Spider-Man has never been my favourite of the superheroes, but this MCU take with Tom Holland has started to convert me. This is definitely an ‘Avengers’ movie, not just Spider-Man, and the teen angst is played well as a motivating factor rather than the main gist of everything. We get the usual dose of humour, plenty of nods to the rest of the series, and overall it just works.

As with¬†Homecoming, I thought the motivations of the baddy were done well, even if the tech achievements are utterly far-fetched. Visually it’s all quite stunning, and the European locations – Venice, Prague, etc – are pretty, too.

Surprised me how much I enjoyed this, but little to nothing to complain about. It was fun! It was daft. It was a decent bridge between old stories and new. It’s not the best of the MCU by any stretch, but it’s a thoroughly enjoyable popcorn flick.

Released: 2nd July 2019
Viewed: 13th July 2019
Running time: 129 minutes
Rated: 12A

My rating: 8/10

Yesterday (2019)

yesterday poster

When the entire world suffers a mysterious power outage, Jack Malik (Himesh Patel) is unfortunate enough to get hit by a bus. As he recovers, he slowly starts to realise that somehow the world has forgotten various, every day things: certain brands don’t exist any more, certain ideas. But, most excitingly for a struggling musician who’d been on the brink of giving up, no one else seems to remember The Beatles.

As Jack starts to exploit his suddenly rise to the world’s best songwriter, not everything goes quite according to plan…

I’d been looking forward to seeing this since I saw the trailer. I’m a huge Beatles fan, and I love this kind of ‘what if’ concept. I was also thoroughly in the mood for something light and fun, and just¬†nice, and that’s exactly what I got.

To say the outcome is all pretty predictable is fair enough, not least with Richard Curtis involved in anything. Thankfully this is not as saccharine as¬†Love Actually or¬†Notting Hill. And actually, to my amazement, it managed to surprise me at least once…!

I’d point out that this is not in the vein of e.g.¬†Rocketman, as the music is more the character and a guitar doing cover versions. That’s perhaps a slight negative, although they are genuinely very good covers! My other negative would be Kate McKinnon, playing the less than pleasant record manager – I’ve gone from thinking she can do no wrong, to being disappointed in her roles of late, finding them not very funny at all.

Still. The rest of the cast is great, including Ed Sheeran (I’m not a fan, really) playing himself with surprising self-deprecation. The songs are of course amazing, in any version. Except perhaps ‘Hey Dude’… ūüėČ

Overall, an uplifting feel-good movie, and don’t we all need those once in a while? ūüôā

Released: 28th June 2019
Viewed: 11th July 2019
Running time: 116 minutes
Rated: 12A

My rating: 8/10

Toy Story 4 (2019)

toy story 4 poster

When Bonnie – new owner of Woody, Buzz et al – makes herself a new toy to help with the first day of kindergarten, the gang end up spork-sitting the new guy, Forky. Traumatised with finding himself ‘alive’, he’s not so keen on sticking around which is a problem given how attached Bonnie has become. Keeping the two together becomes Woody’s new purpose, just as he’s struggling to adjust to no longer being the favourite, the toy in charge.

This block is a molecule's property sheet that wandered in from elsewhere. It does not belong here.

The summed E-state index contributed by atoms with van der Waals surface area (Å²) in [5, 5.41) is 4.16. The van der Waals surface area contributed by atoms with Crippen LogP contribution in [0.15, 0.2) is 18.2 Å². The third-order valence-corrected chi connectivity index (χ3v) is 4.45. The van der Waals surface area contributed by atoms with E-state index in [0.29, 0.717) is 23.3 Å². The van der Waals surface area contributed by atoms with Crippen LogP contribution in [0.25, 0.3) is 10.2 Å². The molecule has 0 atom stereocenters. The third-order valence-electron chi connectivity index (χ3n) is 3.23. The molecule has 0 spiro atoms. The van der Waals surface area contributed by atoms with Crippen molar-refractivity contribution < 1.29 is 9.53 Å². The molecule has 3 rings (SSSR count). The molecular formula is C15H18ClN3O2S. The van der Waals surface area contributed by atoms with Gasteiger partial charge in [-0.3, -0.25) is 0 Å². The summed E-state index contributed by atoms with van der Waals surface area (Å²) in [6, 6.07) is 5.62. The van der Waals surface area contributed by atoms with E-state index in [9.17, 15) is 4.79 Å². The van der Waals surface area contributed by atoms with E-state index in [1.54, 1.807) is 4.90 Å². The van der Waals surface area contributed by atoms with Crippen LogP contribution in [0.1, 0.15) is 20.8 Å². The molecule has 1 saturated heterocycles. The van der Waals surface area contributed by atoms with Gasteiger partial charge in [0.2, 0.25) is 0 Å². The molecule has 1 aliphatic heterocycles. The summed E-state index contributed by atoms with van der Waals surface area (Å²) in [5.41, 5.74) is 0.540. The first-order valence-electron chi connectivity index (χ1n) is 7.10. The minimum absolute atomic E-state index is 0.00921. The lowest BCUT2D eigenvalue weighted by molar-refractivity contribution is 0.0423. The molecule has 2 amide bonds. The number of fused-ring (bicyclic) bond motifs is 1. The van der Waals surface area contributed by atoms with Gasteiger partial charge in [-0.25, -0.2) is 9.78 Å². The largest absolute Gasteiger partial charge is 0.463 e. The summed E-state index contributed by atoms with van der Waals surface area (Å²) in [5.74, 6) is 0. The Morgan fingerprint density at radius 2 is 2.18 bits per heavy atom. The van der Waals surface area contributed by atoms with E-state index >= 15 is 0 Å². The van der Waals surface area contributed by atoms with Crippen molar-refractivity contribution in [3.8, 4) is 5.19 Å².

I neither dislike nor adore the¬†Toy Story series. They’re sweet, they’re fun, but somehow they just don’t grab me the way they seem to affect others, or the way I loved the¬†How To Train Your Dragon trilogy. As a result, I only saw¬†TS3 last week, knowing I was going to this. And I was pleasantly surprised: it was lovely. It also felt like a fitting end to a series – so quite why we needed a fourth, I wasn’t sure.

Biggest praise, then, that this doesn’t ruin the whole series. It’s tough not to get drawn into the ‘lives’ of these toys, they are just so well realised. I mean, you know things are going to work out – it’s a ‘U’ rating! – but the tension gets you, and the emotion feels oddly genuine. And no spoiler, but I think this is definitely an ending, which stops it feeling pointless, even if it wasn’t strictly necessary.

I have just one complaint, and that’s around the baddie’s story. I can’t help but think that the kind of nasty, entitled behaviour displayed, the emotional manipulation, should never, ever be shown as being rewarded. It’s a poor message to send to kids, and the whole “Oh, but I never had the advantages you did so I deserve it” isn’t improving the matter. I was thoroughly disturbed to have all of this in a kids’ flick, to be honest. I mean, it was funny in¬†Guardians of the Galaxy¬†when Rocket asked, “But what if I want it more than the person who has it?” but here it’s just not amusing.

Sadly that really did spoil the whole thing for me a bit, and points off for that – although I suppose you could argue that it’s just the pure niceness of our regular cast that helps everyone, but still – big ick for me, personally.

Aside from that, though, it’s sweet and lovely, and a decent epilogue to the original trilogy rather than an essential piece of the story. It’s nice to see the old characters again, even if most only really get cameo-level roles in a busy cast roster. Newcomers like Duke Caboom (I failed to spot the voicing was Keanu Reeves!) add humour to avoid total saccharine levels, too.

If it doesn’t quite live up to the highs of the previous movies, well – that was always going to be a tough job. Kids will undoubtedly love it, and fans of the series will find a lot to enjoy.

Released: 21st June 2019
Viewed: 21st June 2019
Running time: 100 minutes
Rated: U

My rating: 7/10